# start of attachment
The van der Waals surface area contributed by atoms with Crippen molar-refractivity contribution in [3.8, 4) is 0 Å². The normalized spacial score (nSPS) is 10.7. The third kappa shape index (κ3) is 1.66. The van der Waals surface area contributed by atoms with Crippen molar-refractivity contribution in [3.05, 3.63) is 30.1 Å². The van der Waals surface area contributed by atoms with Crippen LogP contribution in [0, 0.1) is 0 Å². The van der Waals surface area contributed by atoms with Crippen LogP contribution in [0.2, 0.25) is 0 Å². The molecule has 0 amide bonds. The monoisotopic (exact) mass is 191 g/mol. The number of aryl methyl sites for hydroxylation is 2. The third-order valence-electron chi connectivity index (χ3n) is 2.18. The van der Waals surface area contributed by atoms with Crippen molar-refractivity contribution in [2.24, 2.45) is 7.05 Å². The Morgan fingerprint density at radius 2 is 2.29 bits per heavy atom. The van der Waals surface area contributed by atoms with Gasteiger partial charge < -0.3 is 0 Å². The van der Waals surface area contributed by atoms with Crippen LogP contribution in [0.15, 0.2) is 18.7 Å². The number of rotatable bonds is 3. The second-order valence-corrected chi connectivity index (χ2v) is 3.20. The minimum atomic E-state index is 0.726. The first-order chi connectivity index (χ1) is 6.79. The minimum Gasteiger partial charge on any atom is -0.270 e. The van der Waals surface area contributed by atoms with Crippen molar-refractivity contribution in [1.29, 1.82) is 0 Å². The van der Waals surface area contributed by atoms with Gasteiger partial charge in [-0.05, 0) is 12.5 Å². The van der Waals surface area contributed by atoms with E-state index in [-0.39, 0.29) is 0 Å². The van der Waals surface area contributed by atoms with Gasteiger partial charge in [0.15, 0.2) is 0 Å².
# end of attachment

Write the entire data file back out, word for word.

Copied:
The van der Waals surface area contributed by atoms with Crippen molar-refractivity contribution in [3.8, 4) is 0 Å². The normalized spacial score (nSPS) is 10.7. The third kappa shape index (κ3) is 1.66. The van der Waals surface area contributed by atoms with Crippen molar-refractivity contribution in [3.05, 3.63) is 30.1 Å². The van der Waals surface area contributed by atoms with Crippen LogP contribution in [0, 0.1) is 0 Å². The van der Waals surface area contributed by atoms with Crippen LogP contribution in [0.2, 0.25) is 0 Å². The molecule has 0 amide bonds. The monoisotopic (exact) mass is 191 g/mol. The number of aryl methyl sites for hydroxylation is 2. The third-order valence-electron chi connectivity index (χ3n) is 2.18. The van der Waals surface area contributed by atoms with Crippen molar-refractivity contribution in [2.24, 2.45) is 7.05 Å². The Morgan fingerprint density at radius 2 is 2.29 bits per heavy atom. The van der Waals surface area contributed by atoms with Gasteiger partial charge < -0.3 is 0 Å². The van der Waals surface area contributed by atoms with Crippen LogP contribution in [0.15, 0.2) is 18.7 Å². The number of rotatable bonds is 3. The second-order valence-corrected chi connectivity index (χ2v) is 3.20. The minimum atomic E-state index is 0.726. The first-order chi connectivity index (χ1) is 6.79. The minimum Gasteiger partial charge on any atom is -0.270 e. The van der Waals surface area contributed by atoms with Crippen molar-refractivity contribution in [1.29, 1.82) is 0 Å². The van der Waals surface area contributed by atoms with Gasteiger partial charge in [-0.05, 0) is 12.5 Å². The van der Waals surface area contributed by atoms with E-state index in [-0.39, 0.29) is 0 Å². The van der Waals surface area contributed by atoms with Gasteiger partial charge in [0.15, 0.2) is 0 Å².